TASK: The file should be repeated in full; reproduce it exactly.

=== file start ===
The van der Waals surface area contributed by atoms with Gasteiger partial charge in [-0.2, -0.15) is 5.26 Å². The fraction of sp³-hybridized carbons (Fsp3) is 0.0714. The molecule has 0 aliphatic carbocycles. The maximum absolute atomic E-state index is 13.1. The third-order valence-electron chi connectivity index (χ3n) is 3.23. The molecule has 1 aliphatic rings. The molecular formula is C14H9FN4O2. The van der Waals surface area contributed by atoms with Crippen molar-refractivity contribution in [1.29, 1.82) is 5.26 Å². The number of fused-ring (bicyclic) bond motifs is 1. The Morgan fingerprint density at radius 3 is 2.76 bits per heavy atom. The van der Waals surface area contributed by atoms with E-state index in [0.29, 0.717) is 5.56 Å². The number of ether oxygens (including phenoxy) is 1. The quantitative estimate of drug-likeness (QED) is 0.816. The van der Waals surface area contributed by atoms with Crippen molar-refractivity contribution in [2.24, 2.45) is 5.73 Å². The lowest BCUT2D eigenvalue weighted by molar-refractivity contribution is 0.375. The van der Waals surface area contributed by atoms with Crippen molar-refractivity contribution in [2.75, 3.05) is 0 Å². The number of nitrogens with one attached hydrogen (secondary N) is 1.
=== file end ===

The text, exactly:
The van der Waals surface area contributed by atoms with Gasteiger partial charge in [-0.2, -0.15) is 5.26 Å². The fraction of sp³-hybridized carbons (Fsp3) is 0.0714. The molecule has 0 aliphatic carbocycles. The maximum absolute atomic E-state index is 13.1. The third-order valence-electron chi connectivity index (χ3n) is 3.23. The molecule has 1 aliphatic rings. The molecular formula is C14H9FN4O2. The van der Waals surface area contributed by atoms with Crippen molar-refractivity contribution in [1.29, 1.82) is 5.26 Å². The number of fused-ring (bicyclic) bond motifs is 1. The Morgan fingerprint density at radius 3 is 2.76 bits per heavy atom. The van der Waals surface area contributed by atoms with E-state index in [0.29, 0.717) is 5.56 Å². The number of ether oxygens (including phenoxy) is 1. The quantitative estimate of drug-likeness (QED) is 0.816. The van der Waals surface area contributed by atoms with Crippen molar-refractivity contribution in [2.24, 2.45) is 5.73 Å². The lowest BCUT2D eigenvalue weighted by molar-refractivity contribution is 0.375. The van der Waals surface area contributed by atoms with Crippen molar-refractivity contribution in [2.75, 3.05) is 0 Å². The number of nitrogens with one attached hydrogen (secondary N) is 1.